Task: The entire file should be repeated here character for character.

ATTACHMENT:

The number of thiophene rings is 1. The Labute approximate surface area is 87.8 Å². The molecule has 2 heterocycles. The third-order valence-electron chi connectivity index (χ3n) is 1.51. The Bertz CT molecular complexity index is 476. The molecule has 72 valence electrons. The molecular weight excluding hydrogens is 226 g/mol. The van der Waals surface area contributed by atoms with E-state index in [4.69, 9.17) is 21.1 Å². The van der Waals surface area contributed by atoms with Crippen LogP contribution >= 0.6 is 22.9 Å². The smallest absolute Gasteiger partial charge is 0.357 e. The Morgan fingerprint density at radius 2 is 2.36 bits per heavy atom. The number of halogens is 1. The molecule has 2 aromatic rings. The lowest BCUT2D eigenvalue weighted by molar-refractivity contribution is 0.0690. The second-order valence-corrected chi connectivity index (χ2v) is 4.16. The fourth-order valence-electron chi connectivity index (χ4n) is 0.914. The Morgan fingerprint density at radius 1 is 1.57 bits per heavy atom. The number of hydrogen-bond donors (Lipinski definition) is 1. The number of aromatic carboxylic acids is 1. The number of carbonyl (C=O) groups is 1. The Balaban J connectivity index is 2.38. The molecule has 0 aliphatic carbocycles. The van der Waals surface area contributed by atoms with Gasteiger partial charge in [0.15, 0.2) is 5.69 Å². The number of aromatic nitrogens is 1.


The number of thiophene rings is 1. The Labute approximate surface area is 87.8 Å². The molecule has 2 heterocycles. The third-order valence-electron chi connectivity index (χ3n) is 1.51. The Bertz CT molecular complexity index is 476. The molecule has 72 valence electrons. The molecular weight excluding hydrogens is 226 g/mol. The van der Waals surface area contributed by atoms with E-state index in [4.69, 9.17) is 21.1 Å². The van der Waals surface area contributed by atoms with Crippen LogP contribution >= 0.6 is 22.9 Å². The smallest absolute Gasteiger partial charge is 0.357 e. The Morgan fingerprint density at radius 2 is 2.36 bits per heavy atom. The number of halogens is 1. The molecule has 2 aromatic rings. The lowest BCUT2D eigenvalue weighted by molar-refractivity contribution is 0.0690. The second-order valence-corrected chi connectivity index (χ2v) is 4.16. The fourth-order valence-electron chi connectivity index (χ4n) is 0.914. The Morgan fingerprint density at radius 1 is 1.57 bits per heavy atom. The number of hydrogen-bond donors (Lipinski definition) is 1. The number of aromatic carboxylic acids is 1. The number of carbonyl (C=O) groups is 1. The Balaban J connectivity index is 2.38. The molecule has 0 aliphatic carbocycles. The van der Waals surface area contributed by atoms with Gasteiger partial charge in [0.15, 0.2) is 5.69 Å². The number of aromatic nitrogens is 1.